President-elect Joe Biden is promising that border wall building won't continue under his administration, but with hundreds of miles under construction, the head of Customs and Border Protection (CBP) is warning that shutting down construction could cost taxpayers billions.
The Trump administration this week marked 450 miles of wall built at the southern border, and acting CBP Commissioner Mark Morgan told reporters earlier this week that a total of 800 miles is funded.
"So in addition to the 450 that we’ve already got on the ground, we’ve got funded 350 miles of wall system to go in the ground," he said. "The overwhelming amount of those miles, that funding, the contracts have already been awarded."
However, the wall faces a grim future under Biden, who has promised that not "another foot" would be built. It seems unlikely, therefore, that he will allow a new 350 miles - nearly equal the amount of wall built under his predecessor.
But Morgan warned that canceling projects at this point would cost the U.S. taxpayer.
"It’ll cost taxpayers billions of dollars, billions of dollars in settlement fees," he said. "We’re going to walk away from areas of the wall that have already been constructed."
"There are going to be some areas where, let's say we’ve already started to dig a trench and put some rebar in there, we’re actually going to have to stop and pay extra to have them remove the rebar and fill in the trench," he said.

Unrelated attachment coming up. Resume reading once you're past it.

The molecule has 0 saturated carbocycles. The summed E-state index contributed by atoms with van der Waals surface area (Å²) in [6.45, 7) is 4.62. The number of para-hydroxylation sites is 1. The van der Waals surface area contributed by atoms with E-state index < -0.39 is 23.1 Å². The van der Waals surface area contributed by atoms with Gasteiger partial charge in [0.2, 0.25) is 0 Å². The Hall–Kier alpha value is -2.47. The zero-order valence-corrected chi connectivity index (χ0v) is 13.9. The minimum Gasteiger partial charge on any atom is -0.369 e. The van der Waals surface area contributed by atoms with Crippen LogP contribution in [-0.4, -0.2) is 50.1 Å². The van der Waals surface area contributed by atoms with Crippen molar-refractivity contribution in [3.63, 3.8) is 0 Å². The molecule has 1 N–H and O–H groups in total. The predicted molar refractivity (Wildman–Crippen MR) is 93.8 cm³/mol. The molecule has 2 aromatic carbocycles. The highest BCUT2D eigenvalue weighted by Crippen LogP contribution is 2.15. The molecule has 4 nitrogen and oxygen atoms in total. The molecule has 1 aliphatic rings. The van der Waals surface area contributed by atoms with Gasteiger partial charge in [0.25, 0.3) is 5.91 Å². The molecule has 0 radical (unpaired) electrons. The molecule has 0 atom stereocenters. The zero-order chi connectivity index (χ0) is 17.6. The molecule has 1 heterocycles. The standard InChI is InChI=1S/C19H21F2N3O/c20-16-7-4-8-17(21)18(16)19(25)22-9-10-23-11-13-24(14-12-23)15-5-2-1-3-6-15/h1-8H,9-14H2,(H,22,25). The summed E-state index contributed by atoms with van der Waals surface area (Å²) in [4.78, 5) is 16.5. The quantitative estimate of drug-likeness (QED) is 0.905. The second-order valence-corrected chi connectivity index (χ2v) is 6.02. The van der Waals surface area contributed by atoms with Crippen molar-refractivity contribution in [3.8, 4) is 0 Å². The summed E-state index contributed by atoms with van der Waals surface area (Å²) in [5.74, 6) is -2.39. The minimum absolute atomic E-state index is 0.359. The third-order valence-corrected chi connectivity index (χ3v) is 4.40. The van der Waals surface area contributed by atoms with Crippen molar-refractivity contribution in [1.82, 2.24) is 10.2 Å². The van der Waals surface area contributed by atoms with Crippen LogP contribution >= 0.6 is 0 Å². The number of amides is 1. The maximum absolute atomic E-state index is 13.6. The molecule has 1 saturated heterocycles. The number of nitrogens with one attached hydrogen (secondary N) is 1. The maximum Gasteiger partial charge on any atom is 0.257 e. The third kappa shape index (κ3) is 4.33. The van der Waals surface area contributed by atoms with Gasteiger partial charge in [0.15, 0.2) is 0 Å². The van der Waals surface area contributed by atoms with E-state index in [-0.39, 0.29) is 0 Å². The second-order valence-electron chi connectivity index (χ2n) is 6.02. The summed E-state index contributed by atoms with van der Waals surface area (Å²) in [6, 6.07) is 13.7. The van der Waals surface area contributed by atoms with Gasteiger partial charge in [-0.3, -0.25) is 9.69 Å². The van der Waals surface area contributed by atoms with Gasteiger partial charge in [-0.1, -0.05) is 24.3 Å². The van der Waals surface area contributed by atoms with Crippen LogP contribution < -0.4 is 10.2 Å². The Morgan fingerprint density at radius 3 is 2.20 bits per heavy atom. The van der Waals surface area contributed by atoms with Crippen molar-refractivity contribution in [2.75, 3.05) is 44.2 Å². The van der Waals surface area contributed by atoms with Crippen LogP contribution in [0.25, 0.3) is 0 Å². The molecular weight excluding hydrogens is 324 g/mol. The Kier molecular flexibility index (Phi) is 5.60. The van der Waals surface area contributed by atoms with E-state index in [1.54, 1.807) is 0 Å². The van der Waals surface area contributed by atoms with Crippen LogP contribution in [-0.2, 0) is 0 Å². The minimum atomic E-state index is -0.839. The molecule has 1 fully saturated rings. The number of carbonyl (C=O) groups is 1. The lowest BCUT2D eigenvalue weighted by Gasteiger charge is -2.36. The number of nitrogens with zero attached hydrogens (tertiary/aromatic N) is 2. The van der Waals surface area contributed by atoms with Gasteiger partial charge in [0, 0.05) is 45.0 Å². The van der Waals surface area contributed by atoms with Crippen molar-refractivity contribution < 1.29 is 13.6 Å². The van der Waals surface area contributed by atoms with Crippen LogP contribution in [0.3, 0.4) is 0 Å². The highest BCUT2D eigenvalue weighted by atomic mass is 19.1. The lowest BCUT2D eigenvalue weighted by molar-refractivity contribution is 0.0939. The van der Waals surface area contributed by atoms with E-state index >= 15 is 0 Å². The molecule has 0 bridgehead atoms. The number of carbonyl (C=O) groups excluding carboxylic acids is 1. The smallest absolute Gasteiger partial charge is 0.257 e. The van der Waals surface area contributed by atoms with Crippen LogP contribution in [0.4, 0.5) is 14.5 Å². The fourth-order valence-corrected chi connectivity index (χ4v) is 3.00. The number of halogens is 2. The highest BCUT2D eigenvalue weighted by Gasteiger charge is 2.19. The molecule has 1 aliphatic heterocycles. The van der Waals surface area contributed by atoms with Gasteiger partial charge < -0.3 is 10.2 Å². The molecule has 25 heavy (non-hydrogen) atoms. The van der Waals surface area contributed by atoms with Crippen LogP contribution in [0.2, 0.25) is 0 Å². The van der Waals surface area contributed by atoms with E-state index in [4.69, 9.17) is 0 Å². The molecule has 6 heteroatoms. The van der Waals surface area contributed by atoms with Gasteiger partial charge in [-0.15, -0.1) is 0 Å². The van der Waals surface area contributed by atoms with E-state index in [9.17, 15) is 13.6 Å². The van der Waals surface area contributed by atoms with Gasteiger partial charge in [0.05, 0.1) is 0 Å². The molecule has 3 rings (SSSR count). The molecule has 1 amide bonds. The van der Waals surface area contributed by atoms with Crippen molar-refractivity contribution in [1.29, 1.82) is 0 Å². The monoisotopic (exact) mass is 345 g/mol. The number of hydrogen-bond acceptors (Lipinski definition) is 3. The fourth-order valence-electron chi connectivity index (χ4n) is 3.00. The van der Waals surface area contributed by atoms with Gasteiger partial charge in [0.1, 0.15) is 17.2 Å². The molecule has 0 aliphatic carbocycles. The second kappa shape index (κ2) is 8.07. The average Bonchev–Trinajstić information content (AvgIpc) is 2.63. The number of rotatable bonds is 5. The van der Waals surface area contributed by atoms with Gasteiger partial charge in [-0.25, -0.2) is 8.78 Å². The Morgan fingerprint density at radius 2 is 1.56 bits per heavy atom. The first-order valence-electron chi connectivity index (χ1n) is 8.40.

He added that there is another 270,000 tons of steel bollards that have either been produced or are being produced.
"We’re either going to have to pay them additional money on top of the money we’ve paid for the materials to either destroy what we paid them for already or to store it," he said.
He also warned that it would cost thousands of jobs for workers if the brakes were put on the project.
The Biden transition did not respond to a request for comment from Fox News.
Other estimates have challenged Morgan's claim. The Washington Post reported that it could actually save money -- approximately $2.6 billion -- according to U.S. Army Corps of Engineers estimates.
U.S. Army Corps estimates show there will be about $3.3 billion in unused funds in the project’s accounts on Jan. 21. "Demobilization" fees that could be charged to the government once contracts are canceled would be approximately $700 million.
Speaking to reporters, Morgan did not address the report directly but acknowledged broadly that there had been some "spin" suggesting it wouldn’t be costly to cancel the contract.
Morgan also said that canceling the wall would have a "dramatic" impact elsewhere, including on how CBP and other law enforcement are able to do their jobs in stopping illegal immigration and drug smuggling across the border.
CBP was in contact with the Biden transition, Morgan said, and he was hoping that even if the wall itself was stopped, other parts of the wall system could still be built.
"There are attributes well beyond the steel and concrete that are critical -- whether that's lighting, access roads or state of the art technology that's a part of that wall system -- we’re hoping that they listen to us -- that at a minimum that needs to continue," he said.